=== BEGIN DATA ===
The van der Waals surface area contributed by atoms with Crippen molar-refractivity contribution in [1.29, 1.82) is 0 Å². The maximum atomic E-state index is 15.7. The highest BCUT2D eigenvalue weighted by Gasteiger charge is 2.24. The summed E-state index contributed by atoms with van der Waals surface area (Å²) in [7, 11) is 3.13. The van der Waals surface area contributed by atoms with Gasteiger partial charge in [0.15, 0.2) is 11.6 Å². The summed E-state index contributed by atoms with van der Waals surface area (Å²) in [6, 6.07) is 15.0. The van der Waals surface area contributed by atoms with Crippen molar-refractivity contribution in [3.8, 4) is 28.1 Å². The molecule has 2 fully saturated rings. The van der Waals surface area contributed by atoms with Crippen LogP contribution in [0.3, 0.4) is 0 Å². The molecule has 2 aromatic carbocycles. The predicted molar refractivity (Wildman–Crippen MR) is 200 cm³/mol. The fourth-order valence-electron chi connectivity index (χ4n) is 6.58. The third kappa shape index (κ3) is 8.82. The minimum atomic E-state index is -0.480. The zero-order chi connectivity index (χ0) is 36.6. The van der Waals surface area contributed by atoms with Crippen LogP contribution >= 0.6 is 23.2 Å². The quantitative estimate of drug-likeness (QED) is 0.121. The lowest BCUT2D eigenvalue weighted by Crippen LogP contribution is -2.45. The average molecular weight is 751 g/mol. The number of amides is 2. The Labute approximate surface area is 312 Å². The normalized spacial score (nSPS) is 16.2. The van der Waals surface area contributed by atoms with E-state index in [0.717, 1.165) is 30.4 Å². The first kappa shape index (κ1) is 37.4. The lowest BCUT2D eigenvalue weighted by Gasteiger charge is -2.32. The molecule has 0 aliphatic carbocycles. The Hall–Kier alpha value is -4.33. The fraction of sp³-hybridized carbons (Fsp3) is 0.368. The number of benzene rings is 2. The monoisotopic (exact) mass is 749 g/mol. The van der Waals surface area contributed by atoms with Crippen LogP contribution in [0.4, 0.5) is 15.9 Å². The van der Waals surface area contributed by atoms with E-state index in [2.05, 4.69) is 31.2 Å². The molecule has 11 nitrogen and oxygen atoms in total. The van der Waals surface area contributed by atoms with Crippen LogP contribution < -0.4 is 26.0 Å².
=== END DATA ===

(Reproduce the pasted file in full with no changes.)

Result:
The van der Waals surface area contributed by atoms with Crippen molar-refractivity contribution in [1.29, 1.82) is 0 Å². The maximum atomic E-state index is 15.7. The highest BCUT2D eigenvalue weighted by Gasteiger charge is 2.24. The summed E-state index contributed by atoms with van der Waals surface area (Å²) in [7, 11) is 3.13. The van der Waals surface area contributed by atoms with Gasteiger partial charge in [0.15, 0.2) is 11.6 Å². The summed E-state index contributed by atoms with van der Waals surface area (Å²) in [6, 6.07) is 15.0. The van der Waals surface area contributed by atoms with Crippen molar-refractivity contribution in [3.8, 4) is 28.1 Å². The molecule has 2 fully saturated rings. The van der Waals surface area contributed by atoms with Crippen LogP contribution in [0.3, 0.4) is 0 Å². The molecule has 2 aromatic carbocycles. The predicted molar refractivity (Wildman–Crippen MR) is 200 cm³/mol. The fourth-order valence-electron chi connectivity index (χ4n) is 6.58. The third kappa shape index (κ3) is 8.82. The minimum atomic E-state index is -0.480. The zero-order chi connectivity index (χ0) is 36.6. The van der Waals surface area contributed by atoms with Crippen LogP contribution >= 0.6 is 23.2 Å². The quantitative estimate of drug-likeness (QED) is 0.121. The lowest BCUT2D eigenvalue weighted by Crippen LogP contribution is -2.45. The average molecular weight is 751 g/mol. The number of amides is 2. The Labute approximate surface area is 312 Å². The normalized spacial score (nSPS) is 16.2. The van der Waals surface area contributed by atoms with E-state index in [0.717, 1.165) is 30.4 Å². The first kappa shape index (κ1) is 37.4. The lowest BCUT2D eigenvalue weighted by Gasteiger charge is -2.32. The molecule has 0 aliphatic carbocycles. The Hall–Kier alpha value is -4.33. The fraction of sp³-hybridized carbons (Fsp3) is 0.368. The number of benzene rings is 2. The monoisotopic (exact) mass is 749 g/mol. The van der Waals surface area contributed by atoms with Crippen LogP contribution in [0.4, 0.5) is 15.9 Å². The van der Waals surface area contributed by atoms with E-state index in [2.05, 4.69) is 31.2 Å². The molecule has 11 nitrogen and oxygen atoms in total. The van der Waals surface area contributed by atoms with Crippen LogP contribution < -0.4 is 26.0 Å².